Monday, May 26, 2014

My Husband Will Not Become A Curling Champion

Today Arnfinn announced that he will definitely not begin to play curling.
This was after we had been scrubbing the terrace for quite a long time and his arms were getting tired.

He had sprayed the cleanser on the wooden boards, let it set for 15 minutes, then vigorously scrubbed with a long-handled broom. He did a great job, used a lot of muscles and pretty much got his work-out done for the day.

I had the good part this year. I got to hose off the dirt and keep the cleanser moist on the timber decking. I usually do it all by myself and was happy to share the load.

I love his blunt statements. He says the funniest things at times just out of the blue. He twists sentences and words around and they become strange, interesting and humorous outbursts.

My contribution to funny sayings today I have borrowed from S.Johns.
"If at first you don't succeed, skydiving is not for you."

I sold these two paintings last week. They made me happy painting them. Now I hope someone else will enjoy their funny faces.

Friday, May 9, 2014

Believe in Fairies?

Do you believe in fairies?...If you believe, clap your hands!

J.M. Barrie

Boys who wouldn't grow up occupied the imagination of British writer J.M. Barrie (born May 9, 1860), making appearances in his work both before and after his iconic play, Peter Pan. 

The story about the Cottingley Fairies is fascinating. Is it possible that two young cousins, aged 10 and 15, actually saw and played with real fairies? The year was 1917 and Elsie Wright and Frances Griffiths spent the summer posing and photographing each other and the fairies of the woodland near Bradford in England.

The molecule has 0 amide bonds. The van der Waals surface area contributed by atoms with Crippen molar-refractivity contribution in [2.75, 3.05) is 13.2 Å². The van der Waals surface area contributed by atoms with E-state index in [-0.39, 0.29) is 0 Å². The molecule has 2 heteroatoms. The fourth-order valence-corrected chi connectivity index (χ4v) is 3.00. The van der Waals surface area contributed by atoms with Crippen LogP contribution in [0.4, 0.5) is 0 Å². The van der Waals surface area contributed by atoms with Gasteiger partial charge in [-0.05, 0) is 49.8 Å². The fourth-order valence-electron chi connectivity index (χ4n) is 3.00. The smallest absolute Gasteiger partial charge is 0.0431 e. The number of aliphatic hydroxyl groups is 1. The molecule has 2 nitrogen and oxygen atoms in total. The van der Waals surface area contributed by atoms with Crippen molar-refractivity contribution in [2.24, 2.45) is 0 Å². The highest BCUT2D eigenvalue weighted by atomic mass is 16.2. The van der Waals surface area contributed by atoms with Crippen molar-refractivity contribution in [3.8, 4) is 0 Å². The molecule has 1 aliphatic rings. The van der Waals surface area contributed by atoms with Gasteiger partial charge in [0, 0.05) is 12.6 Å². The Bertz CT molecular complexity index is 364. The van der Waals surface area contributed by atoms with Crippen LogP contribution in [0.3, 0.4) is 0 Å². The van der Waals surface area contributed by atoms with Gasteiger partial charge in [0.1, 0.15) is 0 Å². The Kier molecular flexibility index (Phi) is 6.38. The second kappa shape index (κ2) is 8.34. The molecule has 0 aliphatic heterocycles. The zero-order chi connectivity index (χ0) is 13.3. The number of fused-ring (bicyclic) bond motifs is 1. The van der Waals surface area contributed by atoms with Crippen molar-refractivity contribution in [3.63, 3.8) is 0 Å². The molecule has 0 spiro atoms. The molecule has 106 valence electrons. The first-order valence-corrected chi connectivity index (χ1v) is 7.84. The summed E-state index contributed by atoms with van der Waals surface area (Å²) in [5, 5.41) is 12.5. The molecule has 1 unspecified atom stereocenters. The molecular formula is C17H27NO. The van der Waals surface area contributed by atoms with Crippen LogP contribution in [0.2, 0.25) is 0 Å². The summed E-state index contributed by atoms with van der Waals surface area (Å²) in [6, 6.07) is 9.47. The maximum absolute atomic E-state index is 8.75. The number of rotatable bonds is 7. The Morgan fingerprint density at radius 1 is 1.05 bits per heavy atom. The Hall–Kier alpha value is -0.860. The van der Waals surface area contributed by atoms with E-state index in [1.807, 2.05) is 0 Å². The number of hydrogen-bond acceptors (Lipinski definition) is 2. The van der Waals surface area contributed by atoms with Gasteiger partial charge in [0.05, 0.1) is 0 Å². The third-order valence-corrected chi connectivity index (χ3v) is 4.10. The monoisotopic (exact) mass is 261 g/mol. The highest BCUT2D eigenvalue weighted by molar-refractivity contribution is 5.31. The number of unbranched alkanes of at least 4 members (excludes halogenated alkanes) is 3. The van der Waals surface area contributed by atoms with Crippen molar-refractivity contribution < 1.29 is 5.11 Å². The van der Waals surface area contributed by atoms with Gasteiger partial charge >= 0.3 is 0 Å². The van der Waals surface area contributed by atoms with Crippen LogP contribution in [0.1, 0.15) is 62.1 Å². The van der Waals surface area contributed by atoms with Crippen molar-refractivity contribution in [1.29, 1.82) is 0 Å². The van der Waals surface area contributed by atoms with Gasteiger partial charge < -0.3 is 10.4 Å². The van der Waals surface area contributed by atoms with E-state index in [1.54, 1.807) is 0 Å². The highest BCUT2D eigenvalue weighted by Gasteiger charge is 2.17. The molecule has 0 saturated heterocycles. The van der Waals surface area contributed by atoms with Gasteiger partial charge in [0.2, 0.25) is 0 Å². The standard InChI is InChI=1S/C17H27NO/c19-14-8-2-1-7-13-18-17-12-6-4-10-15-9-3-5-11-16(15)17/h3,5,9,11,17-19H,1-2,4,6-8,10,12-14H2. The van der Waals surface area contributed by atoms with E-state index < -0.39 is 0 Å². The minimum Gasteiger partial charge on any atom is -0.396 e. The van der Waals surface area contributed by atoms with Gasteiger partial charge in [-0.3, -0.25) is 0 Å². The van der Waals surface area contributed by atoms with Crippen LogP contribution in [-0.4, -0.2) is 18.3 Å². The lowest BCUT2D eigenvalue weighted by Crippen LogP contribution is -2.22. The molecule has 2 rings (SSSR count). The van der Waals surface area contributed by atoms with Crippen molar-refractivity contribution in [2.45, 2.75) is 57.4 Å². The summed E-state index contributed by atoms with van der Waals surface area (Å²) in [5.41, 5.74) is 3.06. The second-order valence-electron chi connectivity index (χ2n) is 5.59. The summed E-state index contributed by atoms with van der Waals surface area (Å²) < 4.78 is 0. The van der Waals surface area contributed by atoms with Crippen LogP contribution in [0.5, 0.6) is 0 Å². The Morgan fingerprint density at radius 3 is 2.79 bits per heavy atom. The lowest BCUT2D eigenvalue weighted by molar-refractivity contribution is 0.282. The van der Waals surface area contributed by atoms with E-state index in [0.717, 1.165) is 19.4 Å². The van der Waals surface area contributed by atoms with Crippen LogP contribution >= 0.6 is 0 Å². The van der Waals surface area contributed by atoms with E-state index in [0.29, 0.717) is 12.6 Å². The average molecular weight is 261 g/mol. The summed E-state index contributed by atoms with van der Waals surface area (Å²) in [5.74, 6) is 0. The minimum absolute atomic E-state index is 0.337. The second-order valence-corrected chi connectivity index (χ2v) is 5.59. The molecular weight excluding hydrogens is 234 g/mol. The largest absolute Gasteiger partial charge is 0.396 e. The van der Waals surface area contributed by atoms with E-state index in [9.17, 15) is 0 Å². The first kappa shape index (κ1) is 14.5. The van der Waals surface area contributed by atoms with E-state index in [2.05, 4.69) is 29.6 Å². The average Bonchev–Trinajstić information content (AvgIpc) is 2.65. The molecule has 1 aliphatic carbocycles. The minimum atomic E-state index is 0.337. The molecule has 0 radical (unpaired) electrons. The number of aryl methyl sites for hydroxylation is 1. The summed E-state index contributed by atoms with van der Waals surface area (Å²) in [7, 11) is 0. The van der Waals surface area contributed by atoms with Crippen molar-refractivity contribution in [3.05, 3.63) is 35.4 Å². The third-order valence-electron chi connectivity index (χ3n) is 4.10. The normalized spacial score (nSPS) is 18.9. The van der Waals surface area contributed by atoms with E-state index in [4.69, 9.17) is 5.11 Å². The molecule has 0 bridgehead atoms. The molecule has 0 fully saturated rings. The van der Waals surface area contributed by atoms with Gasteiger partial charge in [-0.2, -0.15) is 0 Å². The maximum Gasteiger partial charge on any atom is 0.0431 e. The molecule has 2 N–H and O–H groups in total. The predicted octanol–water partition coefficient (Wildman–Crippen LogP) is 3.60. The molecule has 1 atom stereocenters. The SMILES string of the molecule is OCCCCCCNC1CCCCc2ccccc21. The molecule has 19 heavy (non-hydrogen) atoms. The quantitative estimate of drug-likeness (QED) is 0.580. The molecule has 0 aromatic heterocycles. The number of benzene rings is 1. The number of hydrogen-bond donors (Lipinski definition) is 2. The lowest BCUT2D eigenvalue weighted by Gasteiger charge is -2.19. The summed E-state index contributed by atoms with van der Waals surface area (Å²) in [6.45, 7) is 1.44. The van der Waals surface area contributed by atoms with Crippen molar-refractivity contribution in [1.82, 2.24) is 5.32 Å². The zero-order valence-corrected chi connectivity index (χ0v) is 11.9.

Funny how the photographs caught attention from prominent people. A leading member of the theosophical society in Bradford, a broadcaster and historian, a physical researcher, a novelist, a clairvoyant. These men were all involved in what was called "a visible evidence of psychic phenomena".

One of the most eager supporters of the claim that the photographs portrayed real fairies, was author and spiritualist Sir Arthur Conan Doyle, well-known as the creator of  the Mysteries of Sherlock Holmes. His article in the December 1920 issue of the Strand, included two of the five fairy photographs by the girls and an admonition to the readers to believe. It was Conan Doyle's hope, that if he could get people to believe in fairies, they would also accept other exceptional marvels.

The girls proclaimed ownership to real visitations with fairies. They were interviewed many times over the years, but always stuck to their story. In 1976 they agreed that "a rational person doesn't see fairies". Still, they claimed the photographs to be the real thing. It was not until 1983, that they admitted that four of the photographs had been faked (they disagreed on the fifth one), but even then, maintained that they really had seen the fairies.

It was difficult for two young girls to raise their voice and set things right, after a famous and brilliant man like Sir Arthur Conan Doyle had believed their hoax. It took them 66 years to give in and were under a lot of pressure from journalists, both in newspapers and television. They did not think of fooling anyone, and were surprised that so many believed their photographic fun to be true.